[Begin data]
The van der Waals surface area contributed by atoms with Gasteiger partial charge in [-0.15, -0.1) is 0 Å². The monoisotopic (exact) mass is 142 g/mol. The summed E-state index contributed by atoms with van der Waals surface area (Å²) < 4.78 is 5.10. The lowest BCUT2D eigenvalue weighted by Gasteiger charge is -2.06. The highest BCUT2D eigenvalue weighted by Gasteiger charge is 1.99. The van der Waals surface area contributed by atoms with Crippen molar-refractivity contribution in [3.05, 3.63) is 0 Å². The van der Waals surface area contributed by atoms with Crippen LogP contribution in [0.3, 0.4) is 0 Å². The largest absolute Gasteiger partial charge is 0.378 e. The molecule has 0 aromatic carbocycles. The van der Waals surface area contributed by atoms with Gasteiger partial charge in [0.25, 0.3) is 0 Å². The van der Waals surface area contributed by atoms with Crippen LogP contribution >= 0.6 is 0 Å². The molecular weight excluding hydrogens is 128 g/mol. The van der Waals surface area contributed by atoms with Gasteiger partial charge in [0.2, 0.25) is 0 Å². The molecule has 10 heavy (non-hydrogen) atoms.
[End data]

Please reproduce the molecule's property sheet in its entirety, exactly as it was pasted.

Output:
The van der Waals surface area contributed by atoms with Gasteiger partial charge in [-0.15, -0.1) is 0 Å². The monoisotopic (exact) mass is 142 g/mol. The summed E-state index contributed by atoms with van der Waals surface area (Å²) < 4.78 is 5.10. The lowest BCUT2D eigenvalue weighted by Gasteiger charge is -2.06. The highest BCUT2D eigenvalue weighted by Gasteiger charge is 1.99. The van der Waals surface area contributed by atoms with Crippen molar-refractivity contribution in [3.05, 3.63) is 0 Å². The van der Waals surface area contributed by atoms with Crippen LogP contribution in [0.3, 0.4) is 0 Å². The largest absolute Gasteiger partial charge is 0.378 e. The molecule has 0 aromatic carbocycles. The van der Waals surface area contributed by atoms with Gasteiger partial charge in [0.25, 0.3) is 0 Å². The van der Waals surface area contributed by atoms with Crippen LogP contribution >= 0.6 is 0 Å². The molecular weight excluding hydrogens is 128 g/mol. The van der Waals surface area contributed by atoms with Gasteiger partial charge in [0.2, 0.25) is 0 Å². The molecule has 10 heavy (non-hydrogen) atoms.